The Atlantic Daily: Coronavirus Deaths Are Rising Right on Cue

We debrief why that’s not at all surprising—and three other things we learned while covering the outbreak in recent days.

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1. There is no mystery in the number of Americans dying of COVID-19.

This summer surge in deaths was entirely predictable by looking honestly at the case and hospitalization data that preceded it, Alexis C. Madrigal explains.

2. America needs to prepare for a double pandemic.

This is what keeps our Science reporter Ed Yong up at night. “If America could underperform so badly against one rapidly spreading virus,” he asks, “how would it fare against two?”

3. We talked to Anthony Fauci. He called efforts by the White House to discredit him “bizarre.”

But no, he hasn’t thought about resigning. “I just want to do my job,” he told our reporters. “I’m really good at it.”

4. The pandemic will force some to face their cognitive dissonance.

“When the facts clash with their preexisting convictions, some people would sooner jeopardize their health and everyone else’s than accept new information or admit to being wrong,” two social psychologists write.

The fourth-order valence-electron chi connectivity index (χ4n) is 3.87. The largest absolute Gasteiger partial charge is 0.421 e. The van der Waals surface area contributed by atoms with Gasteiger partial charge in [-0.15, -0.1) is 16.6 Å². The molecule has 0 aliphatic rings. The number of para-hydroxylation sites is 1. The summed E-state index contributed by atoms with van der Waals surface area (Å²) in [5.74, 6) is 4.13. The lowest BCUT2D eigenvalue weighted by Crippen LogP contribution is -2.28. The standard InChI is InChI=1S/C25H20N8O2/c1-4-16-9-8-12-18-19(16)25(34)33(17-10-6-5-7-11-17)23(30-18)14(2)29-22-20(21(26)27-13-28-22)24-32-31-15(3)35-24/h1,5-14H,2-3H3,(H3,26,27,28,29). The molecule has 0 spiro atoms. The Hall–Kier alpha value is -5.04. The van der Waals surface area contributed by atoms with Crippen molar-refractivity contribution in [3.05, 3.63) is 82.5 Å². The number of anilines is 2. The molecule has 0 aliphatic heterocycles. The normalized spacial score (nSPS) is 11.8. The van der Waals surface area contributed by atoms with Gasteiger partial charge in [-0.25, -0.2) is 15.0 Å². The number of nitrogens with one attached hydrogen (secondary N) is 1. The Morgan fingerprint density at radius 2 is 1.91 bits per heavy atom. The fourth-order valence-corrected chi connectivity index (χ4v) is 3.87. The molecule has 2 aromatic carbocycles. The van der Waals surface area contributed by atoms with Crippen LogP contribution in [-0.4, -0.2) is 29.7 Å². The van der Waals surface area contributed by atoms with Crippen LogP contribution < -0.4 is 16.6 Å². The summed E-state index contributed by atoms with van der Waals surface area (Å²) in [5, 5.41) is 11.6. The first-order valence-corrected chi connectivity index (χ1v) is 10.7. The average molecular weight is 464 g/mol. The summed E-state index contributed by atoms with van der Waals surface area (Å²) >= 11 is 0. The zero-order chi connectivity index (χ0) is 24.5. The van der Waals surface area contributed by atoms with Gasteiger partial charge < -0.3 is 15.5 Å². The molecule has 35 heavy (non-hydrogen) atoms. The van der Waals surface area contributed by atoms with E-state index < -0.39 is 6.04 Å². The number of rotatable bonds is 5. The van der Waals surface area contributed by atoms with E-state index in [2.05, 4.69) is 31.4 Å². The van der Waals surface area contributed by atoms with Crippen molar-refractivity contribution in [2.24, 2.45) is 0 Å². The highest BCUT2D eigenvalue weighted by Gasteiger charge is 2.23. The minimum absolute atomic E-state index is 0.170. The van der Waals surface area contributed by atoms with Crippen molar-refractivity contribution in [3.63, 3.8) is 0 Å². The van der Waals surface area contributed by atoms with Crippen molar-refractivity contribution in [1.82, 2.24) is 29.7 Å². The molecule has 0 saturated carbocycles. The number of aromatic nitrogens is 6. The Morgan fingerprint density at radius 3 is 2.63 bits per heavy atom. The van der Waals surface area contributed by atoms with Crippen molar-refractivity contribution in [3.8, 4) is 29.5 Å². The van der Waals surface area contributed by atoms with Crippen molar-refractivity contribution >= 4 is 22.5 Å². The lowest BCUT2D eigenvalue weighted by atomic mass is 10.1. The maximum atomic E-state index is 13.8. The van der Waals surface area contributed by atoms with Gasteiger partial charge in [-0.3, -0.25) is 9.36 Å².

One question, answered: Should I fly?, asks an anonymous reader who is hoping to catch a flight from Las Vegas to Baltimore.

James Hamblin reviews the reader’s safety plan in his latest “Paging Dr. Hamblin” column. “I think you should feel confident about getting on that plane,” he writes.

The measures you’re taking should keep you safe. But more than anything else, the thoughtfulness you show in the planning here suggests you’ll do everything vigilantly.

Read the reader’s letter—and Jim’s full response. Every Wednesday, we take questions from readers about health-related curiosities, concerns, and obsessions. Have one? Email Jim at

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What to read if … actually, you don’t feel like reading much at all:

Let your eyes soar with this collection of spectacular bird photography.

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